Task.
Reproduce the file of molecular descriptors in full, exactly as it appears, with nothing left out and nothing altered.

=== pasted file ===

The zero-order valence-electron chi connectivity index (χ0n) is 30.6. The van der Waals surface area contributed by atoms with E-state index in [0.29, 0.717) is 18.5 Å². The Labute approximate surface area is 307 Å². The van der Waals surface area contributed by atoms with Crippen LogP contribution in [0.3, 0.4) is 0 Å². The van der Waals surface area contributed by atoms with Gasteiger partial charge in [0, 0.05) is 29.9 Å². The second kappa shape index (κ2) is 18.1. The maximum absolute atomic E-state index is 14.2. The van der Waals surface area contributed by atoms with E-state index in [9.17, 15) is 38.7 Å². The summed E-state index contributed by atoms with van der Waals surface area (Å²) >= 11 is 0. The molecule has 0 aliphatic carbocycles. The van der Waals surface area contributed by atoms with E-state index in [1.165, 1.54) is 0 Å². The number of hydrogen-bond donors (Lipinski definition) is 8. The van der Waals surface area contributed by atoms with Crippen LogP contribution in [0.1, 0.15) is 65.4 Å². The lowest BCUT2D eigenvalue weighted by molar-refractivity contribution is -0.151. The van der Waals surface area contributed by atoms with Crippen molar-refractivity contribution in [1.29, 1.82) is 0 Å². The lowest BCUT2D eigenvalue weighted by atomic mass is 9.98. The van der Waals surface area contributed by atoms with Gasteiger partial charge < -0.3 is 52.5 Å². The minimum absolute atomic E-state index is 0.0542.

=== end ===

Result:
The zero-order valence-electron chi connectivity index (χ0n) is 30.6. The van der Waals surface area contributed by atoms with E-state index in [0.29, 0.717) is 18.5 Å². The Labute approximate surface area is 307 Å². The van der Waals surface area contributed by atoms with Crippen LogP contribution in [0.3, 0.4) is 0 Å². The van der Waals surface area contributed by atoms with Gasteiger partial charge in [0, 0.05) is 29.9 Å². The second kappa shape index (κ2) is 18.1. The maximum absolute atomic E-state index is 14.2. The van der Waals surface area contributed by atoms with E-state index in [9.17, 15) is 38.7 Å². The summed E-state index contributed by atoms with van der Waals surface area (Å²) >= 11 is 0. The molecule has 0 aliphatic carbocycles. The van der Waals surface area contributed by atoms with E-state index in [1.165, 1.54) is 0 Å². The number of hydrogen-bond donors (Lipinski definition) is 8. The van der Waals surface area contributed by atoms with Crippen LogP contribution in [0.1, 0.15) is 65.4 Å². The lowest BCUT2D eigenvalue weighted by molar-refractivity contribution is -0.151. The van der Waals surface area contributed by atoms with Crippen molar-refractivity contribution in [1.29, 1.82) is 0 Å². The lowest BCUT2D eigenvalue weighted by atomic mass is 9.98. The van der Waals surface area contributed by atoms with Gasteiger partial charge < -0.3 is 52.5 Å². The minimum absolute atomic E-state index is 0.0542.